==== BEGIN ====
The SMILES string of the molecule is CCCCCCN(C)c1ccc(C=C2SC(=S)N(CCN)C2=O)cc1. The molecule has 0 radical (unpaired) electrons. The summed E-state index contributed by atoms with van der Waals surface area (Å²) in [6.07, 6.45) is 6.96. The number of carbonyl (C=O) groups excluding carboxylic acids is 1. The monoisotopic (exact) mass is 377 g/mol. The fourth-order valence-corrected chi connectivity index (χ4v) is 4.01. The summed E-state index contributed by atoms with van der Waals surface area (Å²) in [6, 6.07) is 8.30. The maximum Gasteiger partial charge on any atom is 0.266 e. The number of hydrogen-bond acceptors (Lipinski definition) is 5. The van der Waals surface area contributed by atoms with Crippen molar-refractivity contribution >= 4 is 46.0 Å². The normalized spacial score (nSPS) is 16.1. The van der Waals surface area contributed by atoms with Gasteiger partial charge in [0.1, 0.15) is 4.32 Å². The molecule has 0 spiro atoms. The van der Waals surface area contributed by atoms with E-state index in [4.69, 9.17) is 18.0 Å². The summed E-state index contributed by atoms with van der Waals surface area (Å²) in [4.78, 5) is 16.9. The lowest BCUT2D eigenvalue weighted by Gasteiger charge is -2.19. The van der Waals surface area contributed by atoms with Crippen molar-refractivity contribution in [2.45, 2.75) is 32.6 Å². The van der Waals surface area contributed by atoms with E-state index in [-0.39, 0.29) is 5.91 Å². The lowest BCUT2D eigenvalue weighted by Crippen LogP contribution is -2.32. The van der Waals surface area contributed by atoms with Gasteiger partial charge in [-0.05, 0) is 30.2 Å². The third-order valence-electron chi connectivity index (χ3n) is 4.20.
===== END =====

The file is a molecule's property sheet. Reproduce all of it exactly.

The SMILES string of the molecule is CCCCCCN(C)c1ccc(C=C2SC(=S)N(CCN)C2=O)cc1. The molecule has 0 radical (unpaired) electrons. The summed E-state index contributed by atoms with van der Waals surface area (Å²) in [6.07, 6.45) is 6.96. The number of carbonyl (C=O) groups excluding carboxylic acids is 1. The monoisotopic (exact) mass is 377 g/mol. The fourth-order valence-corrected chi connectivity index (χ4v) is 4.01. The summed E-state index contributed by atoms with van der Waals surface area (Å²) in [6, 6.07) is 8.30. The maximum Gasteiger partial charge on any atom is 0.266 e. The number of hydrogen-bond acceptors (Lipinski definition) is 5. The van der Waals surface area contributed by atoms with Crippen molar-refractivity contribution >= 4 is 46.0 Å². The normalized spacial score (nSPS) is 16.1. The van der Waals surface area contributed by atoms with Gasteiger partial charge in [0.1, 0.15) is 4.32 Å². The molecule has 0 spiro atoms. The van der Waals surface area contributed by atoms with E-state index in [4.69, 9.17) is 18.0 Å². The summed E-state index contributed by atoms with van der Waals surface area (Å²) in [4.78, 5) is 16.9. The lowest BCUT2D eigenvalue weighted by Gasteiger charge is -2.19. The van der Waals surface area contributed by atoms with Crippen molar-refractivity contribution in [2.45, 2.75) is 32.6 Å². The van der Waals surface area contributed by atoms with E-state index in [-0.39, 0.29) is 5.91 Å². The lowest BCUT2D eigenvalue weighted by Crippen LogP contribution is -2.32. The van der Waals surface area contributed by atoms with Gasteiger partial charge in [-0.05, 0) is 30.2 Å². The third-order valence-electron chi connectivity index (χ3n) is 4.20.